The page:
At our office, we just equipped all of the programmers’ workstations with Seiki 39″ 4K televisions as monitors. At $500 a piece, you should be doing the same. For the time being, there is no single higher-productivity display for a programmer.
Heralded by some as a “breakthrough,” the Seiki monitor—ahem, television—does have its limitations. Most notably, the HDMI 1.4 ports can only support 30Hz at the signature 3840×2160 resolution. Lower-end GPUs are also similarly limited to 30Hz at that resolution. The GPU in a truly old desktop PC will not support 3840×2160 at all, but if you are programming on something so old, you should first contend with that.
I equipped my wife’s home computer with one of these Seiki televisions before the price dropped from $700 to $500. Even having paid that $200 early adopter premium, that price was significantly lower than other 4K displays. (Is it any surprise that Dell and others are finally reacting to this new pricing reality?)
The fact that Seiki markets their 4K display as a television only betrays a bit of marketing ignorance. Seiki is missing a golden opportunity to dominate the desktop display market by removing the television tuner, speakers, and remote, and then reallocating that budget to a 60Hz or better input (HDMI 2 and/or DisplayPort), a matte screen surface, and instant-on DPMS support, all the while retaining the market-wrecking price. After establishing that foothold, Seiki should deliver a smaller 4K (32″ or so) at the same price or lower, and push for 8K or higher at large form-factor (around 50″).
At the office, we had been using antiquated pairs of 19-inch monitors. An upgrade was needed. What to choose? Today, you can still buy a 30-inch 2560×1600 display for over $1,000. Or you can get a 39-inch 3840×2160 display for $500. This choice is not even fair.
One initially-skeptical colleague fired up his code editor, took a moment to savor the spectacle, and then the epiphany: “I didn’t really get it until just now.” Four editors side-by-side each with over a hundred lines of code, and enough room to spare for a project navigator, console, and debugger. Enough room to visualize the back-end service code, the HTML template, the style-sheet, the client-side script, and the finished result in a web browser—all at once without one press of Alt-tab.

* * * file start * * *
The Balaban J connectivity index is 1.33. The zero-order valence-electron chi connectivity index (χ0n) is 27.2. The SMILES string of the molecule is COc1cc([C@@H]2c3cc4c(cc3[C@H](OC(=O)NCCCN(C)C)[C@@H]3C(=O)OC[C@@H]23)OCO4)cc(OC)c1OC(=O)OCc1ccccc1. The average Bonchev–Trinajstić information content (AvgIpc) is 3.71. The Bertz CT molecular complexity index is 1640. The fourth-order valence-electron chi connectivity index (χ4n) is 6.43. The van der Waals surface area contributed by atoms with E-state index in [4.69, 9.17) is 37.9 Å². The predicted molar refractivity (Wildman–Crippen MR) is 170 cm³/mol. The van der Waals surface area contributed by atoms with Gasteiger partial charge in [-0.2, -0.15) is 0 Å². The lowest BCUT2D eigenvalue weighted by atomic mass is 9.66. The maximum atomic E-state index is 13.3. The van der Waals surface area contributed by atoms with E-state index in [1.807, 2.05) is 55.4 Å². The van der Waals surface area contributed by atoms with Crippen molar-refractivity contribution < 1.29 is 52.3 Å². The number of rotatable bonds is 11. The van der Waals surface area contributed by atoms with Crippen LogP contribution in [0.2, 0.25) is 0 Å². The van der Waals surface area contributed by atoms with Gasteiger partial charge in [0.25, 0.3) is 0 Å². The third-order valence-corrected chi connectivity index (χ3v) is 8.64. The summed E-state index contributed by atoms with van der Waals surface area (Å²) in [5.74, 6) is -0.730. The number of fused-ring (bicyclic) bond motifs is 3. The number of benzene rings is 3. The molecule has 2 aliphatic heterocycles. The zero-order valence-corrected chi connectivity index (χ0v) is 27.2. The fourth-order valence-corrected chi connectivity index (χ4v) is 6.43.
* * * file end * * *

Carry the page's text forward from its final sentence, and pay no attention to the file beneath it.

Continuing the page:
Some people don’t intrinsically appreciate the appeal of large displays for desktop computing, but many of those folks will become converts when they use one. Remember when people argued that the iPad 2 resolution of 1024×768 was good enough? I have had enough of good enough.
I want a 50-inch desktop display with north of 10,000 horizontal pixels. Had desktop computing avoided the taint of HD, we may have arrived there by now. Instead, we allowed desktop displays to regress to “high definition”—perhaps the most damaging marketing term in consumer electronics—and stagnate for nearly a decade. Giving up on display evolution, allowing the living room to converge on the desktop, has given desktop computing a crippling lethargy. If not exactly responsible for the popularity of mobile computing, desktop’s lethargy has certainly made facile its own frequent eulogies by the pop punditry.
Why is mobile computing orthogonal to desktop computing anyway? Multi-device harmony is elusive because of anti-desktop partisanship from the mobile frontrunners (dismissing desktop computing as uncool is a facet of their manifesto) and the Old Guard’s reluctance to decisively merge mobile and desktop contexts (though Microsoft is finally taking baby steps). If you ever use your tablet or phone while in front of your desktop PC, you have experienced the failure of modern computing. Years of neglect have left workers with desktop computers no better or even inferior to their bring-your-own-device mobile gadgets.
The toleration of mediocrity on the desktop irks me.